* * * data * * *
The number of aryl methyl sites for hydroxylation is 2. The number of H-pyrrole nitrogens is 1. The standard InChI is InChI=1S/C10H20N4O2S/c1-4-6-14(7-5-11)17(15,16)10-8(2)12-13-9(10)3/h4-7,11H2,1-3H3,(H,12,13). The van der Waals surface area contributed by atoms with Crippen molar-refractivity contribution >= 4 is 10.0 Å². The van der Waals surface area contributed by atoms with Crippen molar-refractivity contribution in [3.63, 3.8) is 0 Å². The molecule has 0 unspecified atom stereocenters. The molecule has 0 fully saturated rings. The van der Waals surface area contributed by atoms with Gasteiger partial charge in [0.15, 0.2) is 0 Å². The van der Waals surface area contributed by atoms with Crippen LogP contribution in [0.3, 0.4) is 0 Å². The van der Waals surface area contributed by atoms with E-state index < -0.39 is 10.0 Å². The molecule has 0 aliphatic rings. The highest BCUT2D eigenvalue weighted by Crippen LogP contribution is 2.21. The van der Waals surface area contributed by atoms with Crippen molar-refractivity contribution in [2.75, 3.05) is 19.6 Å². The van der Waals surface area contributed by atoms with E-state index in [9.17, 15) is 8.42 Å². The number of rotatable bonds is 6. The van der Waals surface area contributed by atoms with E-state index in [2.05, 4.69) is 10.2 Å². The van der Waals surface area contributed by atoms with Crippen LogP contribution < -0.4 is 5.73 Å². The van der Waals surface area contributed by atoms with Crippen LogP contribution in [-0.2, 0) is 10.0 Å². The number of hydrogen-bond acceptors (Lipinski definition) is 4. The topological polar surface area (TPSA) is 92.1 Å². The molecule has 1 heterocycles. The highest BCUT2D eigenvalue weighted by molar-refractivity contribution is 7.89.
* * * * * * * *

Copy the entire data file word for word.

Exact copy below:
The number of aryl methyl sites for hydroxylation is 2. The number of H-pyrrole nitrogens is 1. The standard InChI is InChI=1S/C10H20N4O2S/c1-4-6-14(7-5-11)17(15,16)10-8(2)12-13-9(10)3/h4-7,11H2,1-3H3,(H,12,13). The van der Waals surface area contributed by atoms with Crippen molar-refractivity contribution >= 4 is 10.0 Å². The van der Waals surface area contributed by atoms with Crippen molar-refractivity contribution in [3.63, 3.8) is 0 Å². The molecule has 0 unspecified atom stereocenters. The molecule has 0 fully saturated rings. The van der Waals surface area contributed by atoms with Gasteiger partial charge in [0.15, 0.2) is 0 Å². The van der Waals surface area contributed by atoms with Crippen LogP contribution in [0.3, 0.4) is 0 Å². The van der Waals surface area contributed by atoms with E-state index < -0.39 is 10.0 Å². The molecule has 0 aliphatic rings. The highest BCUT2D eigenvalue weighted by Crippen LogP contribution is 2.21. The van der Waals surface area contributed by atoms with Crippen molar-refractivity contribution in [2.75, 3.05) is 19.6 Å². The van der Waals surface area contributed by atoms with E-state index in [9.17, 15) is 8.42 Å². The number of rotatable bonds is 6. The van der Waals surface area contributed by atoms with E-state index in [2.05, 4.69) is 10.2 Å². The van der Waals surface area contributed by atoms with Crippen LogP contribution < -0.4 is 5.73 Å². The van der Waals surface area contributed by atoms with Crippen LogP contribution in [-0.2, 0) is 10.0 Å². The number of hydrogen-bond acceptors (Lipinski definition) is 4. The topological polar surface area (TPSA) is 92.1 Å². The molecule has 1 heterocycles. The highest BCUT2D eigenvalue weighted by molar-refractivity contribution is 7.89.